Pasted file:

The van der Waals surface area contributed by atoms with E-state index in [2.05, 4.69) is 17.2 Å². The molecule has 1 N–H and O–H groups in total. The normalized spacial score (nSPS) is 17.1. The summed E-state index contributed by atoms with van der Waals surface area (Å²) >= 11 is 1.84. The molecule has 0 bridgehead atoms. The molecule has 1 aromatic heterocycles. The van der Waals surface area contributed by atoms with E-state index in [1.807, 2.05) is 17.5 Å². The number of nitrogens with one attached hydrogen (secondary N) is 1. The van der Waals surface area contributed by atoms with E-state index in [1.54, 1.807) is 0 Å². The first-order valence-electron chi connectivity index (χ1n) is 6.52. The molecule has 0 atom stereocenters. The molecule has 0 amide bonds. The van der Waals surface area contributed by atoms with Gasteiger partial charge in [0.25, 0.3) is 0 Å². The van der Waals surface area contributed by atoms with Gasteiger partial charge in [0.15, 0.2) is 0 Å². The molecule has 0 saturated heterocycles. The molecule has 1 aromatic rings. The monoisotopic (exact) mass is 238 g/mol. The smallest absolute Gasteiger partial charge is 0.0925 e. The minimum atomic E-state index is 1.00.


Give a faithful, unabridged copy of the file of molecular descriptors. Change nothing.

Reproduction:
The van der Waals surface area contributed by atoms with E-state index in [2.05, 4.69) is 17.2 Å². The molecule has 1 N–H and O–H groups in total. The normalized spacial score (nSPS) is 17.1. The summed E-state index contributed by atoms with van der Waals surface area (Å²) >= 11 is 1.84. The molecule has 0 bridgehead atoms. The molecule has 1 aromatic heterocycles. The van der Waals surface area contributed by atoms with E-state index in [1.807, 2.05) is 17.5 Å². The number of nitrogens with one attached hydrogen (secondary N) is 1. The van der Waals surface area contributed by atoms with E-state index in [1.54, 1.807) is 0 Å². The first-order valence-electron chi connectivity index (χ1n) is 6.52. The molecule has 0 atom stereocenters. The molecule has 0 amide bonds. The van der Waals surface area contributed by atoms with Gasteiger partial charge in [0.25, 0.3) is 0 Å². The van der Waals surface area contributed by atoms with Gasteiger partial charge in [0.15, 0.2) is 0 Å². The molecule has 0 saturated heterocycles. The molecule has 1 aromatic rings. The monoisotopic (exact) mass is 238 g/mol. The smallest absolute Gasteiger partial charge is 0.0925 e. The minimum atomic E-state index is 1.00.